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Rick Austin

My role is one that creates and causes organizational change. This post speaks to me from that standpoint and as noted in "It Starts With One" by J. Stewart Black and Hal Gregersen, it is so important to understand the perspective of the person you are communicating with.

We get caught in the trap referred to the "curse of knowledge" and quickly forget about the journey we took to get to our current understanding. It takes thought and patience to retrace that journey and provide messaging required to get others to make the same journey.

Great post and you are one of my must read bloggers.

Lynn M

Dale Carnegie's book "How to Win Friends and Influence People" mentions time and time again -- be sincere, be genuine. "Become genuinely interested in other people." "Make others feel important -- and do it sincerely." It wasn't about being a phony but finding ways to show genuine interest. I agree with you, if you absolutely are unwilling to connect with a group of people, don't even try. People can always sense distance and phoniness. This can be seen as insulting, so you are hurting yourself even more by trying it. I do think, though, that if you often find yourself not wanting to connect with others and you're in sales or sales management, you're definitely in the wrong career.

Steve Roesler

Rick,

Your allusion to the "curse of knowledge" is a good reminder for everyone involved in change, persuasion, and influence; which is, of course, all of us.

My experience has been that not only do we forget the journey required, but we also forget the length of that journey. By the time we stand up to share our "next big thing", we may have been ruminating and refining it for as much as a couple of years. We then wonder why people are asking questions instead of praising our brilliance!

Thank you for the kind words about the blog, Rick. It helps make it all worthwhile.

Steve Roesler

Lynn,

Your last line can be made into a good career question for aspiring sales types. And it could be expanded to all areas of management, since "connecting with people" is the job description in a nutshell.

Thanks for weighing in...

Chris Witt

Stve,

Love this post. (I also love Cicero.)

I would add one question to your go/no go test:
Am I willing to spend the time and energy to dream their dreams?

Alexander Herzen, a 19th century Russian revolutionary, said, "You can waken people only by dreaming their dreams more clearly than they dream them themselves."

Chris

Dan Erwin

Thanks for the reinforcement, Steve. And do all of the connecting with great stories. Narratives are always the way to connect best.

Last year, one of my daughters, a research professional got a terrific 6 figure job. When she went back to check out with all of the interviewers why she got the job, among the factors they listed in addition to her experience and education was "great stories." And that from world famous scientists, as well as the HR director.

www.danerwin.com

Nettie Hartsock

Steve!

This is a great and inspiring post. I just loved it. One of the things in all of these new tools of communication is in my humble opinion to keep in mind that people still really want to connect just as they might over a real cup of coffee (not a virtual one.)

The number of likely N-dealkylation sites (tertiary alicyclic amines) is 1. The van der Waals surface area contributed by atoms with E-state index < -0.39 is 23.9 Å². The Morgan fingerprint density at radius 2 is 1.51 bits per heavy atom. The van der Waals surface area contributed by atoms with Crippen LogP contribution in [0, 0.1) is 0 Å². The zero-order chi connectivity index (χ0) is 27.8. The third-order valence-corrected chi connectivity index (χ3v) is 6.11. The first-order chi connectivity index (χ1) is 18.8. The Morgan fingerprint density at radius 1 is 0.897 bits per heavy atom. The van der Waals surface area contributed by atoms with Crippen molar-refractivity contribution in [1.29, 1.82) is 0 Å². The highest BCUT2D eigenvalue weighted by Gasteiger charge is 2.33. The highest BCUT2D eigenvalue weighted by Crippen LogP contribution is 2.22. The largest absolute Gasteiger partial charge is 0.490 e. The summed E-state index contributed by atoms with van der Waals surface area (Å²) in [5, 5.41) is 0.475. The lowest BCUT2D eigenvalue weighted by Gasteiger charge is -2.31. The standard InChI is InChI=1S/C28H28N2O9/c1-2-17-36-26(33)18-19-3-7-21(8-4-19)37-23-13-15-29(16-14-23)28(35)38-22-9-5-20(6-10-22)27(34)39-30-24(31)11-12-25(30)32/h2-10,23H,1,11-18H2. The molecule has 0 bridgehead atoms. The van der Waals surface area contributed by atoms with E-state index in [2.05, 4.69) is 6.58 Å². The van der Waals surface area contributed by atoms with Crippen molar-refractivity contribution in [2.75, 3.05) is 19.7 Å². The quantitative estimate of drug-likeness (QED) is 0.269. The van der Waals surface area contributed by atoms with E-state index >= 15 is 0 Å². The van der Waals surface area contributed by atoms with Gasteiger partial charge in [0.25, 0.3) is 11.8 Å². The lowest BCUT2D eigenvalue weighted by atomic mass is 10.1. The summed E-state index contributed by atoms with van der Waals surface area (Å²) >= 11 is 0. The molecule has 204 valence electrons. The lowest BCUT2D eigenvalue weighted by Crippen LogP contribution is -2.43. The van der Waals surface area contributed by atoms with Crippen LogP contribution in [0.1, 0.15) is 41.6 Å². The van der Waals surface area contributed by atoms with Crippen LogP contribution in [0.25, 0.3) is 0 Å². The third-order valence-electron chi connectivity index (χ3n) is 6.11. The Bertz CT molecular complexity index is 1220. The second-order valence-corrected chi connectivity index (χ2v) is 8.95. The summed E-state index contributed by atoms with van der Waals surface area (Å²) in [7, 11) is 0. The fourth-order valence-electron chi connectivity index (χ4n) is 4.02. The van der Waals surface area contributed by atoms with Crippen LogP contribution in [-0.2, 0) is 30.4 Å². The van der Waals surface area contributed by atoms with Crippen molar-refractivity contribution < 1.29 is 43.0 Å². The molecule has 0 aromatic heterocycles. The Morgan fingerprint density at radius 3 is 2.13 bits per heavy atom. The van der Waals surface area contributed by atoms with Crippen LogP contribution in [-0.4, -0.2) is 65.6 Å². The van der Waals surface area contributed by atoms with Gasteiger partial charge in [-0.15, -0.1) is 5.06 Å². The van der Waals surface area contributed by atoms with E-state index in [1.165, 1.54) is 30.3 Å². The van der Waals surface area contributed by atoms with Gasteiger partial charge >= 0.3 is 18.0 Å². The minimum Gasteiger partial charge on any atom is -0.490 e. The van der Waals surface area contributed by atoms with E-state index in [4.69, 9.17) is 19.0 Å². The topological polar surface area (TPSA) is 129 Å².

I think the balance of all of these new tools is to still connect from the heart and not from just the e-place.

Steve Roesler

Chris, glad we could toss in a little Cicero to start off the week.

And it's not often we get a good quote tossed this way from a Russian revolutionary. You've always got something there in the resource bin!

Steve Roesler

Dan, that's an inspiring, confirming story and one that every Dad would be proud to tell.

Given the good fortune re: her salary, have you mentioned the lifestyle to which you would like to become accustomed in your "mature" years?

The feedback she received from both communities has me thinking about using this in an upcoming post. I think her example would be a good model for other job-seekers.

Steve Roesler

Nettie,

So good to see you again.

Your last line is a quotable one. I'm beginning to be concerned by this: Since, over time, we fall into "accepted" ways of being, will the "e-place" start to become so prevalent that the next generation of people will begin to accept the interaction there as a "genuine" relationship?

In the meantime, I'm up for coffee and face time at the drop of a hat.

Chris Young

Powerful post Steve! The power of persuasion in the workplace cannot be underestimated and Cicero's test is a great place to go for self assessment.

I've featured your post in my weekly Rainmaker 'Fab Five' blog picks of the week (featured here: http://www.maximizepossibility.com/employee_retention/2009/03/the-rainmaker-fab-five-blog-picks-of-the-week-4.html) to share this powerful post with my readers.

Be well Steve!

-Chris Young

Steve Roesler

Chris, always a treat to be honored in the Rainmaker Fab Five.

Lynn Ferguson

Thanks Steve really enjoyed the post, I work with teams and I'm always looking for fresh ways to talk about how to connect better as team performance is so highly affected by team members abilities to communicate and make the connections. This really re-inforces the key concepts and will definately refer to it in my next team debrief.

Thanks
Lynn

Steve Roesler

Lynn,

Let me know how that debrief goes if you have a minute. It's always satisfying--and a way to learn--when what happens here is moved directly into the workplace. (That's the idea!).

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